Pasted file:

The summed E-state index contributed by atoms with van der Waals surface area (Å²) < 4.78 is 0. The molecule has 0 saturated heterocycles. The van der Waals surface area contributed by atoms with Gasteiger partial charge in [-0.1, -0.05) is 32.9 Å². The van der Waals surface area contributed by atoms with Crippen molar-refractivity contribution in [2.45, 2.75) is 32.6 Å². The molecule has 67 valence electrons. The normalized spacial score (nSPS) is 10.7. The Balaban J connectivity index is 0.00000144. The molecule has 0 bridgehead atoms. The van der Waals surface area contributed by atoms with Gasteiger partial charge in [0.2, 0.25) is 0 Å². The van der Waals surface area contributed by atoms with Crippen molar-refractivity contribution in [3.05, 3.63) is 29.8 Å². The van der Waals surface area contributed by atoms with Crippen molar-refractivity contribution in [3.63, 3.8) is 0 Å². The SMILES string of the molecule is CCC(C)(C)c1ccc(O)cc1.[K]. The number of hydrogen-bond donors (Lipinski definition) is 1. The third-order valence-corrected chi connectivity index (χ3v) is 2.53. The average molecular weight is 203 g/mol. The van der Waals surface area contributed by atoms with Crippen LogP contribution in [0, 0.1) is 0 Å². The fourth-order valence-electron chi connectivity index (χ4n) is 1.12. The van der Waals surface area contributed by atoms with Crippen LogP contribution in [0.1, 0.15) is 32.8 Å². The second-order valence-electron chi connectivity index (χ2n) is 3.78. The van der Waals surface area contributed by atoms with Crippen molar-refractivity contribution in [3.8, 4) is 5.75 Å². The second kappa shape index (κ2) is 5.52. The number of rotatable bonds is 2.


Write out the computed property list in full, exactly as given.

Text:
The summed E-state index contributed by atoms with van der Waals surface area (Å²) < 4.78 is 0. The molecule has 0 saturated heterocycles. The van der Waals surface area contributed by atoms with Gasteiger partial charge in [-0.1, -0.05) is 32.9 Å². The van der Waals surface area contributed by atoms with Crippen molar-refractivity contribution in [2.45, 2.75) is 32.6 Å². The molecule has 67 valence electrons. The normalized spacial score (nSPS) is 10.7. The Balaban J connectivity index is 0.00000144. The molecule has 0 bridgehead atoms. The van der Waals surface area contributed by atoms with Gasteiger partial charge in [0.2, 0.25) is 0 Å². The van der Waals surface area contributed by atoms with Crippen molar-refractivity contribution in [3.05, 3.63) is 29.8 Å². The van der Waals surface area contributed by atoms with Crippen molar-refractivity contribution in [3.63, 3.8) is 0 Å². The SMILES string of the molecule is CCC(C)(C)c1ccc(O)cc1.[K]. The number of hydrogen-bond donors (Lipinski definition) is 1. The third-order valence-corrected chi connectivity index (χ3v) is 2.53. The average molecular weight is 203 g/mol. The van der Waals surface area contributed by atoms with Crippen LogP contribution in [0, 0.1) is 0 Å². The fourth-order valence-electron chi connectivity index (χ4n) is 1.12. The van der Waals surface area contributed by atoms with Crippen LogP contribution in [0.1, 0.15) is 32.8 Å². The second-order valence-electron chi connectivity index (χ2n) is 3.78. The van der Waals surface area contributed by atoms with Crippen molar-refractivity contribution in [3.8, 4) is 5.75 Å². The second kappa shape index (κ2) is 5.52. The number of rotatable bonds is 2.